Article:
CBD: Effects and Legality in the UK
CBD products, from oil tincture droppers, to CBD infused teas and edibles have been appearing more and more on the market in recent months. In both high street shops and online brands like Dayzed CBD is more widely available than ever, and it’s leaving some people confused. Isn’t it illegal? And what does it for you – especially if, as reported, it doesn’t produce a high? What’s it for?
Today we’re looking at this proliferation of CBD options and helping to answer some of those questions.
What is CBD?
CBD, which is short for cannabidiol, is a compound found in cannabis or hemp plants. It’s similar to compounds created in your body called endocannabinoids, which are a kind of neurotransmitter – these neurotransmitters and the receptors they bind to are known as your endocannabinoid system. It’s by affecting these receptors that CBD can have the effects it’s claimed to.
One thing to take note of is that CBD is only one of the chemical compounds found in the cannabis plant, and crucially, it’s not the one that produces the high. The psychoactive compound is known as THC – and for products to be sold legally in the UK they need to contain no more than trace amounts of THC, meaning they can’t cause a high.
Products for consumption like oil, tea bags and gummy sweets are all legal to be sold online or on the high street in the UK. Cafes and restaurants can also sell CBD infused food and drink subject to certain requirements (mainly that they are clearly signed and that they obtain the right license).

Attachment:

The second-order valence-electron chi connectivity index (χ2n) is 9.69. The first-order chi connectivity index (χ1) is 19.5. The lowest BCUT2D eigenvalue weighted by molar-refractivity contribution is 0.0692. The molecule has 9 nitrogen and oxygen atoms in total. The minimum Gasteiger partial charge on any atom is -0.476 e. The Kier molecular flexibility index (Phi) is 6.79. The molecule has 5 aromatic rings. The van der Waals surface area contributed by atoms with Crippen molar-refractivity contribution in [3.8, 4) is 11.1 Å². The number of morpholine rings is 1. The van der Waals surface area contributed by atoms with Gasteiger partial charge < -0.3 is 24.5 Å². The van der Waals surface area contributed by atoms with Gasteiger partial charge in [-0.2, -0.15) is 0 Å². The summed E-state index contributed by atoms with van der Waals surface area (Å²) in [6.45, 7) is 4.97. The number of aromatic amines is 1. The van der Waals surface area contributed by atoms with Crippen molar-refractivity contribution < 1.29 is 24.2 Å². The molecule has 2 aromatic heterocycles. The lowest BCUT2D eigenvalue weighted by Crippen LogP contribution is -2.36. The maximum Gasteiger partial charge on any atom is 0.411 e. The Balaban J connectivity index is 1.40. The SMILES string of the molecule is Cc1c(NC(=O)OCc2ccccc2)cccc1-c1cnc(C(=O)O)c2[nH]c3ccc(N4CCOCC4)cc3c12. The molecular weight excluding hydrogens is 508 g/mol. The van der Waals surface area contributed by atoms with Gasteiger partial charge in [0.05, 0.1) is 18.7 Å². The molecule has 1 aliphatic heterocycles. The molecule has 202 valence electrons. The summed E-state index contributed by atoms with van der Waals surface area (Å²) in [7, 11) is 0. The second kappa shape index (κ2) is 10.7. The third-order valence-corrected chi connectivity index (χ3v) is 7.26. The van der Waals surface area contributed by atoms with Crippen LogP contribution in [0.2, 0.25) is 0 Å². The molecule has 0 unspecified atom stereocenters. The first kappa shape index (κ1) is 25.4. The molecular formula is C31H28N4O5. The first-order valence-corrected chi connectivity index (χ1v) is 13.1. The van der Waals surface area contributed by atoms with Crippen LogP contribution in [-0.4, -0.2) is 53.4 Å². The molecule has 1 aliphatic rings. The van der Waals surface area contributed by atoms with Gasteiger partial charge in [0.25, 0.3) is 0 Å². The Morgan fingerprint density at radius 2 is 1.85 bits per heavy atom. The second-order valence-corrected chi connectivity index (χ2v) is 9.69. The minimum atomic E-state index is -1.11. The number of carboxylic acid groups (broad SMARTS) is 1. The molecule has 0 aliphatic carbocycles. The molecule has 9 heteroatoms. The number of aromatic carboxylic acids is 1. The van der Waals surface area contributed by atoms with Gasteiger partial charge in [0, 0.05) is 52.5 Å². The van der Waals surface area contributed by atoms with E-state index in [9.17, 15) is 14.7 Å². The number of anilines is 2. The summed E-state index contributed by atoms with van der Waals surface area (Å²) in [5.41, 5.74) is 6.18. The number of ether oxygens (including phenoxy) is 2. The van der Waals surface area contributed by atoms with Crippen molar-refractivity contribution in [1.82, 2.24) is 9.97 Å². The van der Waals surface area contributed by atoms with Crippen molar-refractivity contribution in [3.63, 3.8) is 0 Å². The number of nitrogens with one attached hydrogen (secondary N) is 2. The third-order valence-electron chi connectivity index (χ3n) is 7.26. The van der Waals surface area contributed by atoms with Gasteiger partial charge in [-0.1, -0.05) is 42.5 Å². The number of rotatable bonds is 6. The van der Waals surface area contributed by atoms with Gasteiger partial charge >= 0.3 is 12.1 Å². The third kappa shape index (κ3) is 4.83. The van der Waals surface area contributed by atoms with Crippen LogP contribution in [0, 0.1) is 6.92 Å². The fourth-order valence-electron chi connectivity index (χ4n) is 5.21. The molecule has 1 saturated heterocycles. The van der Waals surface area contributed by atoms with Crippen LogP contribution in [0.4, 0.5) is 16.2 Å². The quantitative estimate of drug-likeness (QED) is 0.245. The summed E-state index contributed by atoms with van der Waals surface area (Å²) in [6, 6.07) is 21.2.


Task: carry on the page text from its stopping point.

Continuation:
It’s not legally to sell buds, flowers or seeds of cannabis plants on the high street, even if they are of strains that contain only the legal, low amount of THC. Growing the plants requires more specialist licenses and selling the supplies needed is also controlled.
What Does it Do?
It’s important to note that clinical testing of CBD for its effect on various issues in the human body is in the early stages. For a long time, it was tainted by its associated with THC, and given that it was illegal, testing was pointless. Now it’s more of an option for doctors and consumers, more testing is being done, but for now we have to talk about preliminary studies and anecdotal evidence.
Many people have reported that CBD can help them manage depression, anxiety and low mood – it’s effect on your endocannabinoid system is comparable to the effect anti-depressant drugs on your brain but without a number of the unpleasant side effects. Notably, CBD is not addictive.
It’s also reported to be useful for managing pain, especially chronic pain that can arise as a result of certain cancers. The broad range of options for taking it, from oils and tablets, to teabags and edibles, make it easy to adapt a dose of CBD to particular needs, and make it part of your lifestyle.